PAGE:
Hawaii has one of the nation’s lowest unemployment figures, and a new Gallup Poll shows that might be because a good portion of the workforce is employed by local, state and federal government agencies.
Nearly three out of every 10 employees – or 27.8 percent of employed adults in Hawaii work in a government agency. Hawaii falls just behind the District of Columbia (29 percent) and Alaska (28 percent).
Maryland, Virginia, New Mexico, West Virginia, Louisiana, Mississippi and Washington round off the top 10 states with the highest percentage of government employees.
That compares with Indiana (11.5 percent), Pennsylvania (11.7 percent) and Missouri (12.4 percent) that have the lowest percentage of government workers.
Gallop compiled the report by surveying 200,225 American from January to December 2012.
The annual survey shows the average number of government workers is going down. In 2009, 17.3 of adult employees worked for the government and in 2010, the number was 17.2. In 2011, that number decreased to 16.3 percent and in 2012, dropped further to 16.2 percent.
There has been some change to the rankings of Hawaii and Alaska. In 2011, Hawaii was number one and Alaska number two in terms of states with the highest percentage of government employees, but Hawaii dropped to third place and Alaska’s percentage dropped keeping it in second place because the number of government employees dipped slightly in both states while remaining the same in Washington DC.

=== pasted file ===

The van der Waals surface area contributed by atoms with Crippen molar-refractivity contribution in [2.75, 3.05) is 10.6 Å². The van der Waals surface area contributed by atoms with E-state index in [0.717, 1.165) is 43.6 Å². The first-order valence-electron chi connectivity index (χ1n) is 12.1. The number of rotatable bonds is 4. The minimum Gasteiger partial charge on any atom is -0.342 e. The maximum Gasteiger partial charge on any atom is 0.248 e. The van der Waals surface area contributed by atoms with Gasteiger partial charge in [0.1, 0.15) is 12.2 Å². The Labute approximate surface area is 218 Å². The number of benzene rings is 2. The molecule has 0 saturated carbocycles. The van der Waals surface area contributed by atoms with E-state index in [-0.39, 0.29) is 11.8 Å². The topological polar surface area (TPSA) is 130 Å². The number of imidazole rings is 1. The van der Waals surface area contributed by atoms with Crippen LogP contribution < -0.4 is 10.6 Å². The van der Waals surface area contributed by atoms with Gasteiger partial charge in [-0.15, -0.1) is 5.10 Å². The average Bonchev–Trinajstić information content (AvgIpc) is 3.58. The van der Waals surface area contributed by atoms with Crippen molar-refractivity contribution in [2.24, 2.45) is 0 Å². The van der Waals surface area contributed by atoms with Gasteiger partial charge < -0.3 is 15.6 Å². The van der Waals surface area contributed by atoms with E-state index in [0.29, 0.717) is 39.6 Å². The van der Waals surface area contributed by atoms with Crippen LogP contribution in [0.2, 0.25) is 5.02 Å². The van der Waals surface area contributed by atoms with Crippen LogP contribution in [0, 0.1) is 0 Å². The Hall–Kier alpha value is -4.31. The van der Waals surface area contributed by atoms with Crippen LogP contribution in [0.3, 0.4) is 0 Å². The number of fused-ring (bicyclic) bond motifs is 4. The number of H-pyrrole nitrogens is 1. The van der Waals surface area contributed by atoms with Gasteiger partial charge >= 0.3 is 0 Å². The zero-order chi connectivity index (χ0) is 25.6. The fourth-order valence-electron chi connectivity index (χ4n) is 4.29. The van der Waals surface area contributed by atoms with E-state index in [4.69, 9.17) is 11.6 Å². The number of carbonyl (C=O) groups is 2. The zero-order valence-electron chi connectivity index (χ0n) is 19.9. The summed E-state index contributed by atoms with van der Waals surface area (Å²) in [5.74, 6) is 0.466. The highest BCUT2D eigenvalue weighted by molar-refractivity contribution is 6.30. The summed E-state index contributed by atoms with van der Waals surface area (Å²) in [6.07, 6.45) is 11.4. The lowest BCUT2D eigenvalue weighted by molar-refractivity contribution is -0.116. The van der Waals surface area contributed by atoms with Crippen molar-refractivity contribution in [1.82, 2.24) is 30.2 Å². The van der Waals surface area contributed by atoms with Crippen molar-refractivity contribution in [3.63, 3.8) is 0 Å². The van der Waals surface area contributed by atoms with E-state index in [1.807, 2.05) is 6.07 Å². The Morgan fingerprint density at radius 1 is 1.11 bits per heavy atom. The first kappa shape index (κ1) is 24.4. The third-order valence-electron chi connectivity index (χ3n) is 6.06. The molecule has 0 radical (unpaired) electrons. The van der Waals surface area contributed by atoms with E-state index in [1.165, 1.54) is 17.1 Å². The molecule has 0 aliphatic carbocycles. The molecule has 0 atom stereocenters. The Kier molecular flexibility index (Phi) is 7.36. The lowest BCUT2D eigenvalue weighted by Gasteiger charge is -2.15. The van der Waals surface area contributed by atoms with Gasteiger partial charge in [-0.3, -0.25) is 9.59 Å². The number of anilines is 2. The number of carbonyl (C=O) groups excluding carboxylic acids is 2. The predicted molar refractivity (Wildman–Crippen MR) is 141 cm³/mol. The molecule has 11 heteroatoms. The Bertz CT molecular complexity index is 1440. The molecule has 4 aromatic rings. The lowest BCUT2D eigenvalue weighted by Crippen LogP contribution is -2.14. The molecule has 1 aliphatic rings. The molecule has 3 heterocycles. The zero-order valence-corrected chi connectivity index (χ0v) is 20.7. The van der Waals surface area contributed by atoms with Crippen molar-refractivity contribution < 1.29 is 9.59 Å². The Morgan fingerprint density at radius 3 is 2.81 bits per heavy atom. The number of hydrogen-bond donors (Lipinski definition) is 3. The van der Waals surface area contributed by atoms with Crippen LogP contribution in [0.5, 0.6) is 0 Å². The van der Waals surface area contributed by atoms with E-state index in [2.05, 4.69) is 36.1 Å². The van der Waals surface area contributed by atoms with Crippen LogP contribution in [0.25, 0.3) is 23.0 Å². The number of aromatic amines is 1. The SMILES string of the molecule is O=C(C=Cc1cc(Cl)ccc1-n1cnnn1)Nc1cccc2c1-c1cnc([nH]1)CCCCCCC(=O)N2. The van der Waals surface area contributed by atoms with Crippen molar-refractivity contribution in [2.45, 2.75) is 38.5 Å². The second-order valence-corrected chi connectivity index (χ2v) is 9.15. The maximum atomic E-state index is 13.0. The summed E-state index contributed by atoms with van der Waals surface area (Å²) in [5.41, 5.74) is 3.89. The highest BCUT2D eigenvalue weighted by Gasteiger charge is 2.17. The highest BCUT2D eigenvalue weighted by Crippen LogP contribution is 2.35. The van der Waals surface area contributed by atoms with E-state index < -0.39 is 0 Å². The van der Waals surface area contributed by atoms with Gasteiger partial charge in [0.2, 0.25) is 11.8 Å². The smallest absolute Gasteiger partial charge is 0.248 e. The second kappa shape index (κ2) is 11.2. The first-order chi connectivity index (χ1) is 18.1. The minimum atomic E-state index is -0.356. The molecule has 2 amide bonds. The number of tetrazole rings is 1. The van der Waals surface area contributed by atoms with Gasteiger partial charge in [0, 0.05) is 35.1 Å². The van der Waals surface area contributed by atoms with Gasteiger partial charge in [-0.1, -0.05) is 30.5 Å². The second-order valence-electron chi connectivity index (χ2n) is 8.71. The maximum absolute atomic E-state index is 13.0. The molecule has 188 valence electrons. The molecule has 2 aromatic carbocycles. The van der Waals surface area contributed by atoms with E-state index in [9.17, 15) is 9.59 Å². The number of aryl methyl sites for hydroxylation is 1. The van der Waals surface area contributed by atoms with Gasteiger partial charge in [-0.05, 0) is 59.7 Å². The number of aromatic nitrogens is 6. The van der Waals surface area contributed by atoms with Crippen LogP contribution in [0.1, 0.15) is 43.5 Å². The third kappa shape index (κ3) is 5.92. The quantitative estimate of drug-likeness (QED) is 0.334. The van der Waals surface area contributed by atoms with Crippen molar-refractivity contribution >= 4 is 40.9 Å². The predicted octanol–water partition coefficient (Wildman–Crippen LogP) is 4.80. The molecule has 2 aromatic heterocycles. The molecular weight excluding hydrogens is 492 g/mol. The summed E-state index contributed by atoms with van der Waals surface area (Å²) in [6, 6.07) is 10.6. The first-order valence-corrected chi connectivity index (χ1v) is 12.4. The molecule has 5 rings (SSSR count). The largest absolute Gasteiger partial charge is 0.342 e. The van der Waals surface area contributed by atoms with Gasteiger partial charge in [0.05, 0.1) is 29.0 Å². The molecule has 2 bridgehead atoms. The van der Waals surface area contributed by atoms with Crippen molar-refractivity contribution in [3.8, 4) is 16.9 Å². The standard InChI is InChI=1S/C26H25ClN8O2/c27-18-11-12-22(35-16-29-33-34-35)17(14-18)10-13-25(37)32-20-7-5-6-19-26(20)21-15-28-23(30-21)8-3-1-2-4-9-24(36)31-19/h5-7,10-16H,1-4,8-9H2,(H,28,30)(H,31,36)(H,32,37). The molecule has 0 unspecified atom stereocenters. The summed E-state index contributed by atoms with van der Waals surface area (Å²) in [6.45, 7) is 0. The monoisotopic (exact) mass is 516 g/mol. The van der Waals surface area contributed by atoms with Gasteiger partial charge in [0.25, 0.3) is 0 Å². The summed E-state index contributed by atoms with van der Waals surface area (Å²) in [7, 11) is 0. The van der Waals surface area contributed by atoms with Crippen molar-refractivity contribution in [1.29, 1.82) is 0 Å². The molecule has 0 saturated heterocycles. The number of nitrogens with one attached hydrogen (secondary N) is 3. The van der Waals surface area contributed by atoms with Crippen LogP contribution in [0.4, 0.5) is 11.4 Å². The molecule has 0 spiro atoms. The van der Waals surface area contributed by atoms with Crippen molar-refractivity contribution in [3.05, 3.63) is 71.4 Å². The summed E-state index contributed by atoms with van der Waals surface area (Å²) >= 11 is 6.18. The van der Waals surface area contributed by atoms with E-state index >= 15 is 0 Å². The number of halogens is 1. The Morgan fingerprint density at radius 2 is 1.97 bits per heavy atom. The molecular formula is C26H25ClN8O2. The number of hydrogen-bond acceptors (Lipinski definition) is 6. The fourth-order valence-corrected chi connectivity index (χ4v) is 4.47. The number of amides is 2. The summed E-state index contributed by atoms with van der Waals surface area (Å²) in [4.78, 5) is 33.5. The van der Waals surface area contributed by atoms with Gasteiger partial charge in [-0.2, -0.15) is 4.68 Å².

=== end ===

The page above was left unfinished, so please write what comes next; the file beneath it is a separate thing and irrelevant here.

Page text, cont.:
Not surprisingly, Washington DC has the highest number of federal workers, with Maryland coming in second and Hawaii third.
Hawaii also ranks second in terms of number of state government employees just behind Alaska and ahead of West Virginia and New Mexico.
According to the most recent U.S. Census data, Hawaii has about 65,000 state and local full time employees with a payroll of aabout $266 million.
Kalbert Young, the state Director of Budget and Finance, and former Maui County Finance Director, said Hawaii government’s high job count is partly due to geography.
“It is very difficult to incorporate efficiencies of scale in operations and labor force, because government (county, state, or feds) really can not maneuver and deploy assets of people or machinery across geographic areas larger than one island. In my research, I have found the best examples to be at the county levels, looking in particular to the County of Maui and the County of Hawaii.
“County of Maui has four islands in its jurisdiction, but three of the islands are populace and there is a fair amount of duplicative positions (primarily admin) across each island in a number of government functions. There is clear inefficiencies of asset deployment, because two of the three islands have populations of less than 10,000 people and the main island has more than 100,000 people. Yet, providing vehicles, offices, machinery, equipment, etc. is limited to the island geography – you can not “share” assets from the larger population to the smaller population locales.”